The much hyped, but definitely flawed, decision of opening up of new Government Degree Colleges (GDCs) has finally bounced back on the J&K government in a short span of not more than two years.
The J&K government in 2019 announced the establishment of new 102 degree colleges in two phases – 52 in phase I and 50 in phase II. Soon after making an announcement for making these colleges functional, the J&K administration decided to put on hold the operationalization of new degree colleges announced in phase II, citing lack of resources.
It was decided that the Higher Education Department (HED) should focus on those new 52 colleges which were approved in the first phase by the erstwhile State Administrative Council (SAC).
In November last year, I wrote a piece on announcing new degree colleges and making them operational in J&K. In that write up, I underlined that the functioning of these new degree colleges will meet the fate of SSA schools.
The apprehensions have come true as the government last week constituted a high-level committee to oversee the rationalization of higher educational institutions in the UT.
The committee comprises administrative secretary, Higher Education Department (HED) as its Chairperson, while as Director General (Budget), Finance Department, Director General (Codes), Finance Department, Director (Finance) Higher Education Department (HED) and Director (Planning), HED are its members.
The committee will study the requirements of higher educational institutions in the J&K UT besides examining the rationalization of existing higher educational institutions in the UT as well.
The committee is supposed to recommend the criteria for opening of future higher educational institutions in the UT.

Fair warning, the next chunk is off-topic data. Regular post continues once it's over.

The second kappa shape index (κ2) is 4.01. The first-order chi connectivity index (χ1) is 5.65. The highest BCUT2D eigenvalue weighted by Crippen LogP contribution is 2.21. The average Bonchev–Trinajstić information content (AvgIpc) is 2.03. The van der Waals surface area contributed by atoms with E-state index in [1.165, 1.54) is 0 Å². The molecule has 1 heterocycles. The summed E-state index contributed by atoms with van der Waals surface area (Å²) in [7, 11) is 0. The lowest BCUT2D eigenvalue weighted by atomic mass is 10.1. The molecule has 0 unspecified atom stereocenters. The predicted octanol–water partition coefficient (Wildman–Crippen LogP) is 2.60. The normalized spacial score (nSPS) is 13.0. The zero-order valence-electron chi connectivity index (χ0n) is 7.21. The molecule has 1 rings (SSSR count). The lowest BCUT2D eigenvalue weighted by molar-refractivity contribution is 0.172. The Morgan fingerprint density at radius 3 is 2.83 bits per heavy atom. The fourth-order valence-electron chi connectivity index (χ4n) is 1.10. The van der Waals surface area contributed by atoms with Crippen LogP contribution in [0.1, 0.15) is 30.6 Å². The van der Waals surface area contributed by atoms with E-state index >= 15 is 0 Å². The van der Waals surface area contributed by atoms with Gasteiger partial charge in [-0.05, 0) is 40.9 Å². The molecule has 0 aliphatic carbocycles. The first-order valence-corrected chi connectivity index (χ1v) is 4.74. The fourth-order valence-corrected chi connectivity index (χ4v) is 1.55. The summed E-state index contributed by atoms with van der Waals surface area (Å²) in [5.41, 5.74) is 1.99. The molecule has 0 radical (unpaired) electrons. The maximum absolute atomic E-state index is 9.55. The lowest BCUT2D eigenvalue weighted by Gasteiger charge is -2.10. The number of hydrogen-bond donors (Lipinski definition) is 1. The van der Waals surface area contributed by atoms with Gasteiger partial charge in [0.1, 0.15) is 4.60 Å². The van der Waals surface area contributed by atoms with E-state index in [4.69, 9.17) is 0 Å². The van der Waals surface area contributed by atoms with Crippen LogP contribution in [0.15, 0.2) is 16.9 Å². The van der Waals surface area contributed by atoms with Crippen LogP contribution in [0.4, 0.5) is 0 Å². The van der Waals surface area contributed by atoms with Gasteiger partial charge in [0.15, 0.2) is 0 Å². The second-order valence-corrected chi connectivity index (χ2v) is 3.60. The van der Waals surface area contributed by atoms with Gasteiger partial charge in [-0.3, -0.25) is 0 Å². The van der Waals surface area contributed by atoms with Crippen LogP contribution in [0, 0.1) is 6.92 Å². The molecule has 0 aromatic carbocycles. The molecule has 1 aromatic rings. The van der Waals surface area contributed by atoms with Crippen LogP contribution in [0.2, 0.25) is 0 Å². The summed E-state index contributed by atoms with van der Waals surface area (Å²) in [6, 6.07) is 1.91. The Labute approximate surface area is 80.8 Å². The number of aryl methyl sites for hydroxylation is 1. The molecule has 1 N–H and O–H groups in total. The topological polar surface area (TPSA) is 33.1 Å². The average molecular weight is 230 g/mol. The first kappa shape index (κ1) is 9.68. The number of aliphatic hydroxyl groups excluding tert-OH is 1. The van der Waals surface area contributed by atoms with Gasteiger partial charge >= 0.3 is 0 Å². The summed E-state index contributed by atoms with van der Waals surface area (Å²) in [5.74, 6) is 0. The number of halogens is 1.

The constitution of the committee is an indication that the decision of opening new degree colleges haphazardly has bounced back on the government. There can be two reasons for it. One is the lukewarm response of the students towards the new colleges and second can be the financial constraints in making all these colleges fully operational. When I say fully operational I mean by giving adequate teaching and non-teaching faculty besides setting up a permanent campus for these institutions.
Given the sequence of events, it seems that the government had announced the new colleges without doing any home work as it announced the colleges at some locations where it is yet to identify the land for the construction of a permanent campus for it. Ultimately, the same colleges will now be winded up by the government.
The committee has been constituted after a high level meeting was convened by the J&K Chief Secretary Arun Kumar Mehta to review the functioning of the higher education sector.
In the meeting, the operationalisation of new GDCs was discussed wherein the college officials stated that there was no availability of land for construction of new colleges. Also, it was informed that in some colleges, the enrollment was not more than five to 10 students.
In the wake of this, the government has now come to the conclusion that such colleges should be closed without any further delay.